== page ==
While connectivity brings the above advantages, it brings with it, its share of challenges as well. Poor security, for example on connected equipments can make systems vulnerable to hacking and systems can be compromised without the hackers having direct access to the systems. As a matter of fact, vulnerabilities in any connected device can compromise an entire system. The security of connected equipment will soon be an area of compliance for audits and inspections across industry segments. With time, it can even enable production to happen at the supplier’s end or the consumer’s end, rather than at the factory, which can further increase the risks for auditors and inspectors. They will have to take into consideration the entire chain of equipment that communicate with each other, and modify their audit strategies accordingly.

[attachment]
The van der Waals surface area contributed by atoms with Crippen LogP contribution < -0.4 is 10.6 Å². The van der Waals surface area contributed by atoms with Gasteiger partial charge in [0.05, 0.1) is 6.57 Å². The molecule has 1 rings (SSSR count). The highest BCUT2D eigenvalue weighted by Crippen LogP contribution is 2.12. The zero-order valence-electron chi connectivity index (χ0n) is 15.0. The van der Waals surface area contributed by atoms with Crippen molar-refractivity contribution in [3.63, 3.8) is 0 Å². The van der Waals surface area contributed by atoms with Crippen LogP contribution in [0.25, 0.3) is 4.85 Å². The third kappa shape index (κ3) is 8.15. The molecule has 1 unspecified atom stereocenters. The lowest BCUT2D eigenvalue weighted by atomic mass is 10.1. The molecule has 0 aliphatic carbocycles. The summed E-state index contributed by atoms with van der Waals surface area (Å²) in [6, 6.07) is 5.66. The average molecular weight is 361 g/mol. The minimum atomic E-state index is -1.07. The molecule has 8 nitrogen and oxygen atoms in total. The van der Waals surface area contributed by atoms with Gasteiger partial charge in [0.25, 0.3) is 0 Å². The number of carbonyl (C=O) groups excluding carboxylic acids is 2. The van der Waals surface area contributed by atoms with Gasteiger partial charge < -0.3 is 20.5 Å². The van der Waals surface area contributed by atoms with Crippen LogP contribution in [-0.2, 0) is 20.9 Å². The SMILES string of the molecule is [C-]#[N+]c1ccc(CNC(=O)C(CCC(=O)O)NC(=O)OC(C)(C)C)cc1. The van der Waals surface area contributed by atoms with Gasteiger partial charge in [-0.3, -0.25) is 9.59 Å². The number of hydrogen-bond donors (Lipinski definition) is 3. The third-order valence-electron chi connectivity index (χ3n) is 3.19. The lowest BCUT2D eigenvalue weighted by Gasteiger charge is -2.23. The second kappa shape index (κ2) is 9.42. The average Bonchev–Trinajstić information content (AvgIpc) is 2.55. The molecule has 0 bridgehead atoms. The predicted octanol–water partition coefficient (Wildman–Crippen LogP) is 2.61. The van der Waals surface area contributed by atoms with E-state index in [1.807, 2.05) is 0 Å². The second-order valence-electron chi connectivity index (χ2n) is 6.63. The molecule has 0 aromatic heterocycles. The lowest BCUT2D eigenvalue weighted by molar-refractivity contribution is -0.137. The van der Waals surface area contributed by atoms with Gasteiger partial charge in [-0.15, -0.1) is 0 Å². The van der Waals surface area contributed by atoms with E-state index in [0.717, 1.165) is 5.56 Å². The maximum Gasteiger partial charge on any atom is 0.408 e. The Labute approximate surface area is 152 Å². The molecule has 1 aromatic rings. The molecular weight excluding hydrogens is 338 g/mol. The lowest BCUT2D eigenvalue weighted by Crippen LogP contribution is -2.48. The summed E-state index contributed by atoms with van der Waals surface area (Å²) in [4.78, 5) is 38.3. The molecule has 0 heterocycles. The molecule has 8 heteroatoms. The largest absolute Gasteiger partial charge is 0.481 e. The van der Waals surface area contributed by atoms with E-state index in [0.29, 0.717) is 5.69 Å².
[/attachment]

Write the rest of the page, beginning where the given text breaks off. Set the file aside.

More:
Everyone, who are in the business of audit and compliance are impacted by the IoT and by the fact that all the equipment we use are connected online, is programmable and is generating enormous amount of data. The auditors, inspectors and all of us in the audit and compliance field need to learn about the new skills and competencies pertaining to the software deployment, vulnerability detection and software compliance. The good news is that there are established practices in the software QA (quality assurance) industry, which can provide good reference points for those who wants to upgrade their skills. However, the hardest part is to change the mindset and culture among auditors and inspectors to adapt to this new paradigm of Software Everywhere. We need to move faster to adopt practices, processes, and new mindset and to learn new skills that will enable us to do a better job in auditing, compliance and inspections for devices that are connected, generate lots of data and are managed by software!
View this webinar on the ubiquity of software in the compliance industry, by Deepu Prakash, Head of Process and Technology Innovation at Fingent Corp: